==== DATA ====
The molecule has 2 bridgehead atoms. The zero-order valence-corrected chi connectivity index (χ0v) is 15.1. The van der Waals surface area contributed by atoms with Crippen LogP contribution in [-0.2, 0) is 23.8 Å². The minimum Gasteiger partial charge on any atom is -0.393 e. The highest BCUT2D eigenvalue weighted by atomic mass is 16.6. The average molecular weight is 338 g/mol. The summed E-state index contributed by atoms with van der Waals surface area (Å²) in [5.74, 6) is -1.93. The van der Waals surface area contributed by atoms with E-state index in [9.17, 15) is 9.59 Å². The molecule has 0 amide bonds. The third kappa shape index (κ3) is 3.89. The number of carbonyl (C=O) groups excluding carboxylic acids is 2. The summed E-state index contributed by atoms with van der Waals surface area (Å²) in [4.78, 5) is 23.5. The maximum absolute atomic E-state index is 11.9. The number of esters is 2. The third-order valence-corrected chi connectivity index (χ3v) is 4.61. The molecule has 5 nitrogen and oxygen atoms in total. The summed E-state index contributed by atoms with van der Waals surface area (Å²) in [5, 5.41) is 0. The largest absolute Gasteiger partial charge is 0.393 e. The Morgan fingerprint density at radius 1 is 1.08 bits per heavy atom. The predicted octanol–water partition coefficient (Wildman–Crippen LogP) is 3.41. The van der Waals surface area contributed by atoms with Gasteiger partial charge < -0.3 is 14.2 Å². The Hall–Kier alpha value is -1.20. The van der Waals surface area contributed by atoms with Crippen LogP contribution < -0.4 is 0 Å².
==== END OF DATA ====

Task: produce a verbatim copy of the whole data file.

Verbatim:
The molecule has 2 bridgehead atoms. The zero-order valence-corrected chi connectivity index (χ0v) is 15.1. The van der Waals surface area contributed by atoms with Crippen LogP contribution in [-0.2, 0) is 23.8 Å². The minimum Gasteiger partial charge on any atom is -0.393 e. The highest BCUT2D eigenvalue weighted by atomic mass is 16.6. The average molecular weight is 338 g/mol. The summed E-state index contributed by atoms with van der Waals surface area (Å²) in [5.74, 6) is -1.93. The van der Waals surface area contributed by atoms with E-state index in [9.17, 15) is 9.59 Å². The molecule has 0 amide bonds. The third kappa shape index (κ3) is 3.89. The number of carbonyl (C=O) groups excluding carboxylic acids is 2. The summed E-state index contributed by atoms with van der Waals surface area (Å²) in [4.78, 5) is 23.5. The maximum absolute atomic E-state index is 11.9. The number of esters is 2. The third-order valence-corrected chi connectivity index (χ3v) is 4.61. The molecule has 5 nitrogen and oxygen atoms in total. The summed E-state index contributed by atoms with van der Waals surface area (Å²) in [5, 5.41) is 0. The largest absolute Gasteiger partial charge is 0.393 e. The Morgan fingerprint density at radius 1 is 1.08 bits per heavy atom. The predicted octanol–water partition coefficient (Wildman–Crippen LogP) is 3.41. The van der Waals surface area contributed by atoms with Gasteiger partial charge < -0.3 is 14.2 Å². The Hall–Kier alpha value is -1.20. The van der Waals surface area contributed by atoms with Crippen LogP contribution < -0.4 is 0 Å².